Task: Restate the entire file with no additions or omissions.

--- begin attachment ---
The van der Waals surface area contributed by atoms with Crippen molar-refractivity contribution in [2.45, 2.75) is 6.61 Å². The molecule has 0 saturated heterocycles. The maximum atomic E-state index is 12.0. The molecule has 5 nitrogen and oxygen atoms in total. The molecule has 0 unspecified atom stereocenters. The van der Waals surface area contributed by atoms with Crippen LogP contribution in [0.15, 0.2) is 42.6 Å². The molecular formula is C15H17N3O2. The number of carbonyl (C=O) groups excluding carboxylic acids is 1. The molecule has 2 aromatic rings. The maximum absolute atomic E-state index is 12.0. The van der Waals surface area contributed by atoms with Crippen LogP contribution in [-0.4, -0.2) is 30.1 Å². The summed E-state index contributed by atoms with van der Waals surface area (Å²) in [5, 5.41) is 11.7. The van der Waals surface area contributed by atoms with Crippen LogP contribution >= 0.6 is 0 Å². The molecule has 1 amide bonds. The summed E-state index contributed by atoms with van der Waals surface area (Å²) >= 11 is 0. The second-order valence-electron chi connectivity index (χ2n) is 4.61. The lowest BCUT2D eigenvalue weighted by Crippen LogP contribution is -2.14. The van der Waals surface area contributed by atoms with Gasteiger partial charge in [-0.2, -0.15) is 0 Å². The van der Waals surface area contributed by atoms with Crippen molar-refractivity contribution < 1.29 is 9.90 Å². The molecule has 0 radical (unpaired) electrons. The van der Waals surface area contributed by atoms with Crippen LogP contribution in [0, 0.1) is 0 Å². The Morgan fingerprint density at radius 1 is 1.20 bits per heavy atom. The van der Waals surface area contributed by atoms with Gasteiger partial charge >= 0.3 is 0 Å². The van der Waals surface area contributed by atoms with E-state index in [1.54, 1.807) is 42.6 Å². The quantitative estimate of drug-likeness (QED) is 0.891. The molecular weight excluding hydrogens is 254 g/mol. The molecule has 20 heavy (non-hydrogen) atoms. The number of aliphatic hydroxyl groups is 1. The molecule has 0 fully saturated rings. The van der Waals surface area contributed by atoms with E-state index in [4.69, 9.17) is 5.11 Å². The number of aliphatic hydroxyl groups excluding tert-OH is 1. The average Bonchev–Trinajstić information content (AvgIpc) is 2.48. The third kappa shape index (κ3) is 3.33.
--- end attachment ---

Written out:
The van der Waals surface area contributed by atoms with Crippen molar-refractivity contribution in [2.45, 2.75) is 6.61 Å². The molecule has 0 saturated heterocycles. The maximum atomic E-state index is 12.0. The molecule has 5 nitrogen and oxygen atoms in total. The molecule has 0 unspecified atom stereocenters. The van der Waals surface area contributed by atoms with Crippen LogP contribution in [0.15, 0.2) is 42.6 Å². The molecular formula is C15H17N3O2. The number of carbonyl (C=O) groups excluding carboxylic acids is 1. The molecule has 2 aromatic rings. The maximum absolute atomic E-state index is 12.0. The van der Waals surface area contributed by atoms with Crippen LogP contribution in [-0.4, -0.2) is 30.1 Å². The summed E-state index contributed by atoms with van der Waals surface area (Å²) in [5, 5.41) is 11.7. The van der Waals surface area contributed by atoms with Crippen LogP contribution >= 0.6 is 0 Å². The molecule has 1 amide bonds. The summed E-state index contributed by atoms with van der Waals surface area (Å²) >= 11 is 0. The second-order valence-electron chi connectivity index (χ2n) is 4.61. The lowest BCUT2D eigenvalue weighted by Crippen LogP contribution is -2.14. The van der Waals surface area contributed by atoms with Gasteiger partial charge in [-0.2, -0.15) is 0 Å². The van der Waals surface area contributed by atoms with Crippen molar-refractivity contribution < 1.29 is 9.90 Å². The molecule has 0 radical (unpaired) electrons. The van der Waals surface area contributed by atoms with Crippen LogP contribution in [0, 0.1) is 0 Å². The Morgan fingerprint density at radius 1 is 1.20 bits per heavy atom. The van der Waals surface area contributed by atoms with Gasteiger partial charge >= 0.3 is 0 Å². The van der Waals surface area contributed by atoms with E-state index in [1.54, 1.807) is 42.6 Å². The quantitative estimate of drug-likeness (QED) is 0.891. The molecular weight excluding hydrogens is 254 g/mol. The molecule has 20 heavy (non-hydrogen) atoms. The number of aliphatic hydroxyl groups is 1. The molecule has 0 fully saturated rings. The van der Waals surface area contributed by atoms with E-state index in [4.69, 9.17) is 5.11 Å². The number of aliphatic hydroxyl groups excluding tert-OH is 1. The average Bonchev–Trinajstić information content (AvgIpc) is 2.48. The third kappa shape index (κ3) is 3.33.